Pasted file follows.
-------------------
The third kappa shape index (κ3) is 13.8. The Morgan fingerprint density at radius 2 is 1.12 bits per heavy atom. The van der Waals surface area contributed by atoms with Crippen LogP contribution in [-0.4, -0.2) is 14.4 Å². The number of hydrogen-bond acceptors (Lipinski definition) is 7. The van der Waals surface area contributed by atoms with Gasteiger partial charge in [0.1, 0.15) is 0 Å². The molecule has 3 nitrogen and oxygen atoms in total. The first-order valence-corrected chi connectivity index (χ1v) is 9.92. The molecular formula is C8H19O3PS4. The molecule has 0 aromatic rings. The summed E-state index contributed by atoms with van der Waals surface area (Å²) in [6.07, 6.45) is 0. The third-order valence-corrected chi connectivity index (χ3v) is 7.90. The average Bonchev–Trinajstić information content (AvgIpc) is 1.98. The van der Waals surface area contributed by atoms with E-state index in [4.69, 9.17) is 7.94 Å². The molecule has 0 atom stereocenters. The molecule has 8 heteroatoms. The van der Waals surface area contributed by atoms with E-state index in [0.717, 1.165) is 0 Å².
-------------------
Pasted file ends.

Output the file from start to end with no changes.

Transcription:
The third kappa shape index (κ3) is 13.8. The Morgan fingerprint density at radius 2 is 1.12 bits per heavy atom. The van der Waals surface area contributed by atoms with Crippen LogP contribution in [-0.4, -0.2) is 14.4 Å². The number of hydrogen-bond acceptors (Lipinski definition) is 7. The van der Waals surface area contributed by atoms with Gasteiger partial charge in [0.1, 0.15) is 0 Å². The molecule has 3 nitrogen and oxygen atoms in total. The first-order valence-corrected chi connectivity index (χ1v) is 9.92. The molecular formula is C8H19O3PS4. The molecule has 0 aromatic rings. The summed E-state index contributed by atoms with van der Waals surface area (Å²) in [6.07, 6.45) is 0. The third-order valence-corrected chi connectivity index (χ3v) is 7.90. The average Bonchev–Trinajstić information content (AvgIpc) is 1.98. The van der Waals surface area contributed by atoms with E-state index in [4.69, 9.17) is 7.94 Å². The molecule has 0 atom stereocenters. The molecule has 8 heteroatoms. The van der Waals surface area contributed by atoms with E-state index in [0.717, 1.165) is 0 Å².